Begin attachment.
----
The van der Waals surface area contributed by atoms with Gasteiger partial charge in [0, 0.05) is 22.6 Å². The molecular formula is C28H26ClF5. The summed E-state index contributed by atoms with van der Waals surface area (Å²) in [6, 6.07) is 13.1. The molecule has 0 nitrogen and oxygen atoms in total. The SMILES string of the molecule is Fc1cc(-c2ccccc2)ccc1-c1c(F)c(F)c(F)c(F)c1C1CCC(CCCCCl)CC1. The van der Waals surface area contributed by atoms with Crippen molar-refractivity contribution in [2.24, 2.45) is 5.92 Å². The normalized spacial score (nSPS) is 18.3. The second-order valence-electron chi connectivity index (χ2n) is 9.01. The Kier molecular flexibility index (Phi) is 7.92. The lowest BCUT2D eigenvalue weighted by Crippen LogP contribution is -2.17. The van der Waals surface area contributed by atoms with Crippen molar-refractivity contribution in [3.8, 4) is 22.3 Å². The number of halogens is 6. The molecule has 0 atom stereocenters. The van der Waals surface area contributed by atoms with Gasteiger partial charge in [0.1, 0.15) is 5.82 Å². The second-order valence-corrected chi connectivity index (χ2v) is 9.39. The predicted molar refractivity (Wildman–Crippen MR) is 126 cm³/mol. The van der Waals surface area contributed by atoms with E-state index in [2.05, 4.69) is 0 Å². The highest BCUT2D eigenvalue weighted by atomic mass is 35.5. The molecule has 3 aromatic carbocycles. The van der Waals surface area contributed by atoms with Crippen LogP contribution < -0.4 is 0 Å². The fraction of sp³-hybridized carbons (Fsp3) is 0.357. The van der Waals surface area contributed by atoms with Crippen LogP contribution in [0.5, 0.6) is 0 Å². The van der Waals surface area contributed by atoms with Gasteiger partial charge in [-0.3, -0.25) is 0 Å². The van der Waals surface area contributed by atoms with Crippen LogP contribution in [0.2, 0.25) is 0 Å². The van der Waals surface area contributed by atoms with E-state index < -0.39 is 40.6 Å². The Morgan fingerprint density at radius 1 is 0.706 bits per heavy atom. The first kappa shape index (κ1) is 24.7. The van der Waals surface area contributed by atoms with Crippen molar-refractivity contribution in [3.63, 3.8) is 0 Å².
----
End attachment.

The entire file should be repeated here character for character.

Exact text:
The van der Waals surface area contributed by atoms with Gasteiger partial charge in [0, 0.05) is 22.6 Å². The molecular formula is C28H26ClF5. The summed E-state index contributed by atoms with van der Waals surface area (Å²) in [6, 6.07) is 13.1. The molecule has 0 nitrogen and oxygen atoms in total. The SMILES string of the molecule is Fc1cc(-c2ccccc2)ccc1-c1c(F)c(F)c(F)c(F)c1C1CCC(CCCCCl)CC1. The van der Waals surface area contributed by atoms with Crippen molar-refractivity contribution in [2.24, 2.45) is 5.92 Å². The normalized spacial score (nSPS) is 18.3. The second-order valence-electron chi connectivity index (χ2n) is 9.01. The Kier molecular flexibility index (Phi) is 7.92. The lowest BCUT2D eigenvalue weighted by Crippen LogP contribution is -2.17. The van der Waals surface area contributed by atoms with Crippen molar-refractivity contribution in [3.8, 4) is 22.3 Å². The number of halogens is 6. The molecule has 0 atom stereocenters. The van der Waals surface area contributed by atoms with Gasteiger partial charge in [0.1, 0.15) is 5.82 Å². The second-order valence-corrected chi connectivity index (χ2v) is 9.39. The predicted molar refractivity (Wildman–Crippen MR) is 126 cm³/mol. The van der Waals surface area contributed by atoms with E-state index in [2.05, 4.69) is 0 Å². The highest BCUT2D eigenvalue weighted by atomic mass is 35.5. The molecule has 3 aromatic carbocycles. The van der Waals surface area contributed by atoms with Crippen LogP contribution < -0.4 is 0 Å². The fraction of sp³-hybridized carbons (Fsp3) is 0.357. The van der Waals surface area contributed by atoms with Crippen LogP contribution in [0.5, 0.6) is 0 Å². The van der Waals surface area contributed by atoms with Gasteiger partial charge in [-0.3, -0.25) is 0 Å². The van der Waals surface area contributed by atoms with Crippen LogP contribution in [0.2, 0.25) is 0 Å². The van der Waals surface area contributed by atoms with E-state index < -0.39 is 40.6 Å². The Morgan fingerprint density at radius 1 is 0.706 bits per heavy atom. The first kappa shape index (κ1) is 24.7. The van der Waals surface area contributed by atoms with Crippen molar-refractivity contribution in [3.63, 3.8) is 0 Å².